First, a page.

One note with Starwood (and probably the same once they are fully rolled into Marriott), is that being upgraded to a Club Room doesn’t necessarily grant Club access. Since we’d paid the necessary points premium for a Club Room outright (as if paying cash for the room), we did get Club access and free breakfast. Besides Club access, there aren’t really any differences between standard Club and non-Club rooms at the Sheraton Roma. You’re just on a different floor.
We did opt for the Make a Green Choice program each day. As the Sheraton Roma is a full service hotel, we could get either a voucher for €5 toward food or beverage, or 500 Starpoints.
I value 500 Starpoints at ~$12, so that was definitely what we picked. Including our second Sheraton stay on this trip, we came away with 4,000 Starpoints from award stays. Pretty sweet.
Access to the Sheraton Club Lounge was the best perk of booking a club room. It was a great place for me to work from in the evenings while my wife relaxed in our room. Or joined me.
Every evening there was a selection of small bites that doubled as dinner for us. Lunch out in Rome is fairly expensive, so we tried to cut costs by eating dinner in the lounge. Most of the food was pretty good. You just had to go back a few times to have enough.
There was a selection of wine as well, always at least one red and one white. It was all self serve. You might say it was the perfect opportunity to enjoy, when in Rome. But we didn’t. I hardly ever have a glass of anything.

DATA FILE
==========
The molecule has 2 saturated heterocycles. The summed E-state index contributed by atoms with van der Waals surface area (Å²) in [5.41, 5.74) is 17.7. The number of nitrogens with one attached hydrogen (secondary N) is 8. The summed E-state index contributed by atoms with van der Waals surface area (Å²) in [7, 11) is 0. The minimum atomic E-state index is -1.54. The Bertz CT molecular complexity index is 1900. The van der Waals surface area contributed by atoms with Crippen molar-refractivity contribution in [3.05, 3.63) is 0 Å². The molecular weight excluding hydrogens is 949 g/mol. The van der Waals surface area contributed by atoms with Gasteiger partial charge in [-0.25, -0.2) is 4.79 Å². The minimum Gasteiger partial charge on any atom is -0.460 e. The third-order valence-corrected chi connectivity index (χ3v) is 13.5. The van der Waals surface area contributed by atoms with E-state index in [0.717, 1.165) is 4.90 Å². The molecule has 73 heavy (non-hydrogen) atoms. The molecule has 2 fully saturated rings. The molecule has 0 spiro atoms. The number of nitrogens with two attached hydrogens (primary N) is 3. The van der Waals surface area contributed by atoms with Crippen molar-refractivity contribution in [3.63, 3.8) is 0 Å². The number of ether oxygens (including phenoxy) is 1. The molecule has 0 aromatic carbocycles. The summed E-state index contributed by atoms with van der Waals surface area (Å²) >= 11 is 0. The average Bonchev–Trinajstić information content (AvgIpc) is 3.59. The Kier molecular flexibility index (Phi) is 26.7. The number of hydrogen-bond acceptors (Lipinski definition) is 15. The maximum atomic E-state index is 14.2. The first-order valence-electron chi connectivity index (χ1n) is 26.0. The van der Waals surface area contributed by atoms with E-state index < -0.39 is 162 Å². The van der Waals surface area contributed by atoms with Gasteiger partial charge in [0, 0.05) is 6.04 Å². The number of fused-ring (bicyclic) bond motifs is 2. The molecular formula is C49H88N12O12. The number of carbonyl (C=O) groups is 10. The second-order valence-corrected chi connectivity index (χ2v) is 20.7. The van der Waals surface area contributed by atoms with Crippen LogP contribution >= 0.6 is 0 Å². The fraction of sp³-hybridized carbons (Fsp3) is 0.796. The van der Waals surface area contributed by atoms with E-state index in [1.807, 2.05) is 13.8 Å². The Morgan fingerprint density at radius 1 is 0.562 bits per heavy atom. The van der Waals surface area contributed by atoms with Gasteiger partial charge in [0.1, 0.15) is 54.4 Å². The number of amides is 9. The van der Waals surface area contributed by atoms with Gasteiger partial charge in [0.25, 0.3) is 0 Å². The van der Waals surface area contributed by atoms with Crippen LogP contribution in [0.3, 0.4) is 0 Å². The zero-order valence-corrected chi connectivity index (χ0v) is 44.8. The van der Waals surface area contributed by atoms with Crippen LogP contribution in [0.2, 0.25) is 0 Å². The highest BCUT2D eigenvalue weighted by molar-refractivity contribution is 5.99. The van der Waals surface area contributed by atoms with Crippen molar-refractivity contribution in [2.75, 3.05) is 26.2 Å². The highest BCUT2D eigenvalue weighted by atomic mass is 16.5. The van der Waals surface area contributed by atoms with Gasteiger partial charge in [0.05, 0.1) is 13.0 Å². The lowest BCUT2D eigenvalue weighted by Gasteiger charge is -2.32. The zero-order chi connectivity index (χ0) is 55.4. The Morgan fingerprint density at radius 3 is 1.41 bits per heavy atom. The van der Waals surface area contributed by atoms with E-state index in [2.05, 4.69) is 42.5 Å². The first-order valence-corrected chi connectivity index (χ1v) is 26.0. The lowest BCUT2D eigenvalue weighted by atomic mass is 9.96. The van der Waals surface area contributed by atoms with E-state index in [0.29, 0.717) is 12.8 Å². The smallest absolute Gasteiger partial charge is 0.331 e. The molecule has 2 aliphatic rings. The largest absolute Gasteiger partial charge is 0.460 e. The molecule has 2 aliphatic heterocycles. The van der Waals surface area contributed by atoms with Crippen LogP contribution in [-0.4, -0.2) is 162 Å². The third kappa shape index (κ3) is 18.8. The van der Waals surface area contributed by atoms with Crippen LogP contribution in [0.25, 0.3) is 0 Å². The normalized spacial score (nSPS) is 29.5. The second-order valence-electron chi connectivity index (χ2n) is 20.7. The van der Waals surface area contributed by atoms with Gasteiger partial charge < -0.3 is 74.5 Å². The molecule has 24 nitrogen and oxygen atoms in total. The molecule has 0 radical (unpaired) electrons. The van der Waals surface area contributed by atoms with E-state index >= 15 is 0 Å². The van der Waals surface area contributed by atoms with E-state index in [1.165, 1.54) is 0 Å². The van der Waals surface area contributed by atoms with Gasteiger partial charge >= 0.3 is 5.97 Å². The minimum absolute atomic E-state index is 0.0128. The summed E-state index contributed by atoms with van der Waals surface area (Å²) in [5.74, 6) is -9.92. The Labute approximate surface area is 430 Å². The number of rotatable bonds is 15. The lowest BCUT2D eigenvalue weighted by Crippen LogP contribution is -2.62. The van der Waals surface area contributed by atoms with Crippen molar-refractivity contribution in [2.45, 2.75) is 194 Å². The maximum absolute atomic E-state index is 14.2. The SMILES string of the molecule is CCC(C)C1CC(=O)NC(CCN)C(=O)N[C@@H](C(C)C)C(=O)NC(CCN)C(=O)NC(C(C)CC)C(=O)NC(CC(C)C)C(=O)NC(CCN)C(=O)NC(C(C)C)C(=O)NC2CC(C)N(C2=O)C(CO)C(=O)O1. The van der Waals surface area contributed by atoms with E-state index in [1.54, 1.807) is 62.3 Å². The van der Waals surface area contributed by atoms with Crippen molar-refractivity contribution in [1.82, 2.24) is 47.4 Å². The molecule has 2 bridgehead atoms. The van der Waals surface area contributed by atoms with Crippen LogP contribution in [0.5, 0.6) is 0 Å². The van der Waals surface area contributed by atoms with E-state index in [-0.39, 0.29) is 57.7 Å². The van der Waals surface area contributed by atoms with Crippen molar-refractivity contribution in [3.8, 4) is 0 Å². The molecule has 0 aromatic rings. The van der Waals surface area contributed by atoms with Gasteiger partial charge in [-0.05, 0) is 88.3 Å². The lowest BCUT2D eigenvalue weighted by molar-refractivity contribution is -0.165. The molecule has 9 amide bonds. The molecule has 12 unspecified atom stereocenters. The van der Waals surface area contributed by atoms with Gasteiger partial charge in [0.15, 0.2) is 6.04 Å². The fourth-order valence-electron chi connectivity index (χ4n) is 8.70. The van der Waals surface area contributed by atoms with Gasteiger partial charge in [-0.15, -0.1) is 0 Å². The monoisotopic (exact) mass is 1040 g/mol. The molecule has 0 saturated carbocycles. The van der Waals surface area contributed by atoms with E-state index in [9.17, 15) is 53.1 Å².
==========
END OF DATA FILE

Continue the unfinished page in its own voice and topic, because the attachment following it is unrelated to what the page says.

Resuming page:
The seating in the lounge was adequate, and there were almost always a number of other people present. The Sheraton Roma appears to be a popular hotel for both business travelers and flight crews.
Since we’d spent the extra points on an upgrade to a Club Room, breakfast was also included, either in the Sheraton Club itself or in AQVI, the hotel restaurant.
We opted for the restaurant every day. The food selection included a wide assortment of pastries, and hot breakfast options such as eggs, bacon, potatoes, cheese, fruit and much more.
I unfortunately didn’t take any photos besides the one of my plate, but I do remember feeling more than satisfied with both the quality and selection of food at breakfast. We ate with a view of the pool every day.
Italian coffee is also generally very good. The coffee here was about par.
Lounge access and breakfast every day were worth the 1,500 point premium per night. This is about the same as paying $38 per day for breakfast and dinner for two, which was totally worth saving.
The Sheraton Roma has a large pool deck area and a decent size pool. The only issue was that, at least from the breakfast area, it didn’t look all that inviting. The water was murky and not at all appealing. Neither my wife nor I had more than a mild interest in swimming, so it was easy to pass it up.